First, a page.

The weirdest thing is they served capuccino in a soup bowl. And the spoon is totally flat and useless for drinking the coffee.
But it’s delicious, expecially the french toast with the syrup oozing from the outside and inside.
Chihaya san came to my hotel in Shinjuku and brought me to Kamakura via JR. It was a quaint town with many traditional houses and foods sold on the streets. Many japanese tourists also visit Kamakura for the sightseeing and the food!!!
First, we walked through the Komachi dori Street filled with shops selling freshly toasted senbei crackers, ice cream, warabi mochi (cool fern jellies dusted in kinako), ume products (preserved plum), croquette and all kinds of souvenirs.
The cicadas were just deafening! We climbed up to the shrine and after tossing a coin into the box and clapping, we walked around a bit. There wasn’t much to see at the shrine. Probably that’s why the tourism dept. put *Must See!* on the English brochure. A nice guard recommended us to go to see the Great Seated Buddha in Kotokuin Temple. This means we have to make our way back to the JR station to catch the bus. Hungry, we stopped for some croquette. There’s plain, meat, ume, yuzu(mandarin orange), black sesame and omigod, chocolate.
The ume croquette is delicious although the ume bits are sour. The yuzu one reminded me of orange flavored mooncake. It’s quite filling though and we didn’t have a proper lunch.
We caught the bus to Kotokuin Temple from JR station. As the weather was so warm, we could get a bit of a shut eye for 10mins. There are quaint little shops on both sides of the road to see for hardworking travellers.
We reached the place and ooh lala, the great seated Buddha came into view. The highlight of Kamakura.
We explored the surroundings and had cool drinks from the vending machine at nice little rest area with large flat boulders for seats.
We found the tablet carved with Tanka poet, Akiko Yosana’s poem. It was composed after she saw the huge statue of the Buddha.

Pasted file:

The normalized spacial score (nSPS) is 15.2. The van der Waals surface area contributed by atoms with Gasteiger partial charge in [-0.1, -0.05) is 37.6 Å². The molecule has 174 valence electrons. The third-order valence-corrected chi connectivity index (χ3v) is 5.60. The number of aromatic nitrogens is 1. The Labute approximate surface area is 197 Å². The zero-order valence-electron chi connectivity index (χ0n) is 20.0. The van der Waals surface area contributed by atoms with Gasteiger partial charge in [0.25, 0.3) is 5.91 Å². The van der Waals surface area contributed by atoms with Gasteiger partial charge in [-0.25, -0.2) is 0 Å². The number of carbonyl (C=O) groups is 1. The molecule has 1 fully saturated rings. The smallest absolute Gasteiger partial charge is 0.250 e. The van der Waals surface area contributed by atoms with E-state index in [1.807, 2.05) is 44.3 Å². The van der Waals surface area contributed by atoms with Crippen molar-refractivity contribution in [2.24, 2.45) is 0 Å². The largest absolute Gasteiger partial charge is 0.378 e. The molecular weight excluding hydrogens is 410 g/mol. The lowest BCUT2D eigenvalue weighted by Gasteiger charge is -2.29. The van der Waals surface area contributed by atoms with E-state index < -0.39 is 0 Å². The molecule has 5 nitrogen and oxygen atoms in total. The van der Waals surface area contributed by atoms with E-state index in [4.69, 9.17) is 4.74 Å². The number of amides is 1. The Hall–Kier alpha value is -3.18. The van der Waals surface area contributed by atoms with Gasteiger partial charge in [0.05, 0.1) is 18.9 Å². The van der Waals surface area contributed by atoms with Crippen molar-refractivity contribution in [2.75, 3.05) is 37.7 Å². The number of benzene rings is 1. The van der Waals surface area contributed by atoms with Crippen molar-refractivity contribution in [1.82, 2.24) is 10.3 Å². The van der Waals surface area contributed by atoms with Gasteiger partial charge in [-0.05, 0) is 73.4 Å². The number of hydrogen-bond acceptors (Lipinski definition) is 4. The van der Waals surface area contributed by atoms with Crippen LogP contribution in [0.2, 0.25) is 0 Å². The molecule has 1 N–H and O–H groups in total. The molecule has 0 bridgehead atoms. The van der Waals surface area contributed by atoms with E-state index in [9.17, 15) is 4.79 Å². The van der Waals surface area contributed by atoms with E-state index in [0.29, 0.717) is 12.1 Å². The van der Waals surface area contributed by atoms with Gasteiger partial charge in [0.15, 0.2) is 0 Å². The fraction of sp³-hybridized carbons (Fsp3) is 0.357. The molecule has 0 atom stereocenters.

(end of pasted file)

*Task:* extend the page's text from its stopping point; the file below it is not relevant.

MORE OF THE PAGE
Seems she found the Buddha a ‘美男’ (beautiful male). And I told Chihaya san we’ve finally found the world’s first fuujoshi. (´∀｀)
There’s even a pair of warashiki sandals made for him!
Seriously, the Buddha is such an icon, the Japanese entrepreneurs decide to merge Kamakura’s symbol with other icons. Namely, Hello Kitty and Disney character, Stitch.
We strolled down to Hasedera temple and personally, I think it’s a nice place to end the day in Kamakura. The garden pools are brimming with koi fishes and flowers.
But it’s not just the gardens at the bottom. As we ascended the stone steps, we see lots of stone jizos clustering at the 2nd part of the climb. Chihaya san explained that each stone jizo represents an unborn child that has either been lost by accident or abortion. Eeks. No wonder I saw a jizo with a blue baby’s bib around its neck.
And I can’t help but take picture of a very ‘sian’ statue. I could almost hear it grumble: “Oh here the tourists come again. What’s there to see? Go away.” Chihaya san added : “Mendou kuse na-” (Troublesome…)
We reached the shrine housing the Hase Kannon, the Golden Goddess of Mercy.
The towering statue is almost 2 stories high, with a long and exquisite necklace draped around her neck and chest. And of course she gleams in the dark with all the gold and bronze. Too bad photography is prohibited.
Chihaya and I went to scale the tip of the hill and although it killed my calves, the scenery and cool breeze is worth the pain.
We descended the hill back to the garden pools where we started. There’s lots of fragrant lilies on the side.
And at the bottom near the toilet was this strange tree..
We saw this guy as we headed the dark tunnels where the different types of jizos reside.
In the dark and low tunnels, there’s money jizo, which got the most candle offerings, safety jizo…et cetera. A little scary with its dark, moist and claustrophobic environment but otherwise it’s worth a try.
Off we went for Yokohama for a fireworks gala at the park. On the way, at Kamakura station, we saw the commemorative train for the 40th anniversary of Shonen Jump comics.
The ride to Yokohama is a super squeeze. I’ve gotten squeezed to the point I could stand without holding onto anything. Plus in summer, people sweat. And my dress has probably absorbed the sweat of Japan in one day. The crowd is so huge and all are rushing to grab a nice spot before the fireworks gala starts.
Kiasuism knows no boundaries.
We arrived at the park where the police are starting to move the crowd around. We were very lucky to find a spot at the perimeter of the park. However, we’d wished someone could cut down the trees which were blocking the view.